Late Tuesday afternoon, news broke that President Donald Trump fired FBI director James Comey. White House Press Secretary Sean Spicer announced to reporters that Comey had apparently been given the boot based on the recommendation of Attorney General Jeff Sessions:
The president has accepted the recommendation of the Attorney General and the deputy Attorney General regarding the dismissal of the director of the Federal Bureau of Investigation.
But the question is, of course, why was Sessions recommending that the president ax Comey?
Just hours before the White House officially announced that Comey would no longer be head of the FBI, that very agency had alerted Congress that Comey had made inaccurate statements in testimony before the Senate last week. Speaking before the Senate Judiciary Committee, Comey stated that top Hillary Clinton aide Huma Abedin had forwarded "hundreds and thousands" of emails to her husband, Anthony Weiner. He added that it "appears to have had a regular practice of forwarding emails to him, for him I think to print out for her so she could then deliver them to the Secretary of State."
However, as the letter from the FBI noted, Comey had overstated the number of emails. In actuality, according to the FBI's findings, just a "small number" of emails had been forwarded. FBI Assistant Director Gregory A. Brower said in the letter that it was "intended to supplement that testimony to ensure that the committee has the full context of what was reviewed and found on the laptop."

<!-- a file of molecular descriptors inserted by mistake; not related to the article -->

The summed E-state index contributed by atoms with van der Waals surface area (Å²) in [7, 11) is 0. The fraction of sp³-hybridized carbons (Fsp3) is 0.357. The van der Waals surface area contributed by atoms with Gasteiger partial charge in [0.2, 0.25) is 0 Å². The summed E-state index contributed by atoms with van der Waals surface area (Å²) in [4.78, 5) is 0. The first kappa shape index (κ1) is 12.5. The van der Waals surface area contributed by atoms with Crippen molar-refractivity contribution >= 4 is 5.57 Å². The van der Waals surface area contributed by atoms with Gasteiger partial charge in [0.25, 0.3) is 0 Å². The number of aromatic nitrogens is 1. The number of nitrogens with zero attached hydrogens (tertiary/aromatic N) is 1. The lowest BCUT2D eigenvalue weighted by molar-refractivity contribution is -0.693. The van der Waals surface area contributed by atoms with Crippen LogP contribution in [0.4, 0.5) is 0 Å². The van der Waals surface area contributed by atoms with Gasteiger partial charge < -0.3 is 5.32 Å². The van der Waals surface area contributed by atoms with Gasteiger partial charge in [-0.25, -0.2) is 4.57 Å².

Earlier on Tuesday, ProPublica was the first to report that Comey had made inaccurate claims about Abedin and the Clinton private email server probe, and that the FBI was trying to figure out the best way to "correct the record."
Both the Attorney General and Deputy Attorney General, Rod Rosenstein, made recommendations that Comey's tenure at the FBI be terminated. Sessions' official recommendation stated:
As Attorney General I am committed to a high level of discipline, integrity, and the rule of law to the department of justice- an institution that I deeply respect. Based on my evaluation, and for the reasons expressed by the deputy attorney general in the attached memorandum, I have concluded that a fresh start is needed at the leadership of the FBI.
Rosenstein's was, arguably, even more damning:
I cannot defend the director's handling of the conclusion of the investigation of secretary Clinton's emails, and I do not understand his refusal to accept the nearly-universal judgement that he was mistaken. Almost everyone agrees that the Director made serious mistakes; it is one of the few issues that unites people of diverse perspective.
In his own letter to Comey, Trump stated that "it is essential that we find new leadership for the FBI that restores public trust and confidence in its vital law enforcement mission." Now, the looming question is who will be the person chosen to restore that "public trust."